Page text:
- When the coronavirus pandemic hit the U.S. this spring, Southland Construction easily transitioned its virtual design and construction team to productive work from home, representatives from the Garden Grove, California-based mechanical, engineering and plumbing contractor said during a session at The Design-Build Institute of America’s virtual conference last week.
- There was no disruption because the company had transitioned from storing its BIM models on individual computers to streaming them from data centers, Israel Sumano, senior director of infrastructure services for Southland, told the online audience.
- The transition to streaming was a key part of the company’s shift in culture and innovation, Sumano and other Southland VDC experts said during the session. By continuing to look for ways to make BIM and design easier, they in turn made work smoother during the pandemic.
One of Southland’s first ventures into BIM was a huge undertaking, using Autodesk’s Revit BIM software on a massive hospital project, Julio Saenz, associate director of construction technologies at Southland, said during the session. Since that project, Saenz said, Southland has used Revit on more than 450 projects worth more than $5.5 billion in revenue. In addition, Southland has developed nearly 200 custom tools for Revit software and integrated them into its workflow.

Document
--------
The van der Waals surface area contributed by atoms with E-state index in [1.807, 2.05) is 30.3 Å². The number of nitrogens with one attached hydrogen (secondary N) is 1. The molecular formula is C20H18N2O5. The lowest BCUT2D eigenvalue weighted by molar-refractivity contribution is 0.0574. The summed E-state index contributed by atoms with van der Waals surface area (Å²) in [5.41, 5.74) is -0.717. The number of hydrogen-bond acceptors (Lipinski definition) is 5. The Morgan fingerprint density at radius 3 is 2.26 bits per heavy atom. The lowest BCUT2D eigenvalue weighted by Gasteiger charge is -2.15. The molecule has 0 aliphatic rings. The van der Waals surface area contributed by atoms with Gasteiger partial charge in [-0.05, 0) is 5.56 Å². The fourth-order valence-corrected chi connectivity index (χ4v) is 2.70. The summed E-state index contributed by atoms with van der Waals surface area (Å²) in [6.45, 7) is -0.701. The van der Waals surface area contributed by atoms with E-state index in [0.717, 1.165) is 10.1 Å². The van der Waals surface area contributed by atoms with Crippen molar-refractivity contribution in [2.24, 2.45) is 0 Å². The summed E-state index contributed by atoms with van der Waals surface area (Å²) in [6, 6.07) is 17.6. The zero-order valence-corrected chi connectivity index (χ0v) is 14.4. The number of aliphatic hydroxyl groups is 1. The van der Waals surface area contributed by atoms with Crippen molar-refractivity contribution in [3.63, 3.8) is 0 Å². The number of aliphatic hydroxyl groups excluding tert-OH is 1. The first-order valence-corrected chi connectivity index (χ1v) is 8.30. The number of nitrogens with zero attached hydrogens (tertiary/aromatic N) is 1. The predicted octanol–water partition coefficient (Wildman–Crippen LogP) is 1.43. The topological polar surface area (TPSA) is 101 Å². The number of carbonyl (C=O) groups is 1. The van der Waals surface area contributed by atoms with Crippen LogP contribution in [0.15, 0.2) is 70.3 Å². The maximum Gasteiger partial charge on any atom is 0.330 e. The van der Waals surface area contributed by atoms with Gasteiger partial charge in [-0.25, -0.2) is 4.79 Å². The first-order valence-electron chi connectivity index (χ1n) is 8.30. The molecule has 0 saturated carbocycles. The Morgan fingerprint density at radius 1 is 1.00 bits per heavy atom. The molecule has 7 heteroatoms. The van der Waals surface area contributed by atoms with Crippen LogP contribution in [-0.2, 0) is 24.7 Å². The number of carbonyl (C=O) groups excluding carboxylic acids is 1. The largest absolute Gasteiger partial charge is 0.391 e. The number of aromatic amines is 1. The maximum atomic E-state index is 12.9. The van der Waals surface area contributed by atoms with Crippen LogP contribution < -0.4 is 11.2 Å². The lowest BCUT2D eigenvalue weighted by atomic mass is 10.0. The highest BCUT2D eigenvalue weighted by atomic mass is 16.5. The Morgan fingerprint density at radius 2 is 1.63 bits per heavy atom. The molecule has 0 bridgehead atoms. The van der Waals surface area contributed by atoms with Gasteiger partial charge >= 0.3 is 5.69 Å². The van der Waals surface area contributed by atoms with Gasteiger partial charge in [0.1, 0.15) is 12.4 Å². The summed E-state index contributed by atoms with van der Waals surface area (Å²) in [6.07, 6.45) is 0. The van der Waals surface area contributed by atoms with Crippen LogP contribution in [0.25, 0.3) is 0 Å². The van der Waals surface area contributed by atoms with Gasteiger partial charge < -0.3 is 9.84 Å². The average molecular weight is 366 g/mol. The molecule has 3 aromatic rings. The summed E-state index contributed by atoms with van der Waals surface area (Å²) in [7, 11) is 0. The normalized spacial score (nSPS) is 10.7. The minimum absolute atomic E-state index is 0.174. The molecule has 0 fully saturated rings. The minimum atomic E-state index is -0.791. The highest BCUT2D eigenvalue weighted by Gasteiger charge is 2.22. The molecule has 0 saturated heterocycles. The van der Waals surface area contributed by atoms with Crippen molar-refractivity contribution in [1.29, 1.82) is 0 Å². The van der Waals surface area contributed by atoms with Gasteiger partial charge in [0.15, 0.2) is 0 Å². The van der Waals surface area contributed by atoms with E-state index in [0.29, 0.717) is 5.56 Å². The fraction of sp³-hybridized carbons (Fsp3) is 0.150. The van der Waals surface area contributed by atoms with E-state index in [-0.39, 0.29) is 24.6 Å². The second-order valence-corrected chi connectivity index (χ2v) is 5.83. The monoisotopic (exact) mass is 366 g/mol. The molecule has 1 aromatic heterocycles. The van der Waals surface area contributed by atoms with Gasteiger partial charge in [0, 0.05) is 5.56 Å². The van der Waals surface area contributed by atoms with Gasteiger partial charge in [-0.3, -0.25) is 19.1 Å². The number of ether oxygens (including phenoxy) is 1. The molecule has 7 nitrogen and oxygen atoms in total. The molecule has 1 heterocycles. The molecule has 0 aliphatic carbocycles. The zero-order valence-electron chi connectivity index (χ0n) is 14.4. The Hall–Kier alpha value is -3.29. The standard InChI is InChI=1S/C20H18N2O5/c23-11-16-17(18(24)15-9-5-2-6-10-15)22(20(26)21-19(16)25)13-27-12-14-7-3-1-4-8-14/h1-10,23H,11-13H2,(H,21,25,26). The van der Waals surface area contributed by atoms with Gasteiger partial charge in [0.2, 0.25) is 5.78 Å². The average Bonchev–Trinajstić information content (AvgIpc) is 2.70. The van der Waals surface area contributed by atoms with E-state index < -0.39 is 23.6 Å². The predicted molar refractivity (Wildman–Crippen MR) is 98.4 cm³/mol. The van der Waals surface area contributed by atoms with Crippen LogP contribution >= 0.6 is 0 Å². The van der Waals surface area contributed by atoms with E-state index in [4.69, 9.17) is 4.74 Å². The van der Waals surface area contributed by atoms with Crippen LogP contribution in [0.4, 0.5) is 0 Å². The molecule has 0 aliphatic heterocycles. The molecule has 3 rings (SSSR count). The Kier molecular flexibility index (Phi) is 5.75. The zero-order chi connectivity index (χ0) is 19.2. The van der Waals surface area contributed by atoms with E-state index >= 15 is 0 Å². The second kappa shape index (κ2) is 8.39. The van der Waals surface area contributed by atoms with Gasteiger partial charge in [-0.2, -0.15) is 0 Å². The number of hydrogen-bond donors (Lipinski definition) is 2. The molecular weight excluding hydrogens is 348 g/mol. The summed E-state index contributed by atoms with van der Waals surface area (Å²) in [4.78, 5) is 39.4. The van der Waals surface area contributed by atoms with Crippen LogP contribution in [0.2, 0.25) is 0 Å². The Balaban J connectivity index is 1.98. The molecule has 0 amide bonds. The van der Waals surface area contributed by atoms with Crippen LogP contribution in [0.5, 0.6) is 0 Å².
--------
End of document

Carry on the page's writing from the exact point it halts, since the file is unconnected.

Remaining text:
Joshua Getz, senior director of AEC technology at Southland, said there were four reasons why the contractor was prepped for the pandemic:
- Relationships across the company.
- Having a strategy or roadmap for each project.
- Innovation culture.
- Execution, which Getz described as Southland innovating how they deliver projects, not the specific construction methods involved.
“For us the key is being repeatable and consistent,” Getz said.
The popularity of streaming BIM models, as opposed to storing them on personal computers, could grow in VDC. In mid-October, Tridify, a BIM software company, received a grant from Epic Games, developer of the popular Fortnite video game, for designing a streaming service for viewing BIM models on mobile devices.
Epic has pledged $100 million to support game developers, enterprise professionals and others in finding new utilizations for Unreal Engine, its gaming engine for rendering images and environments.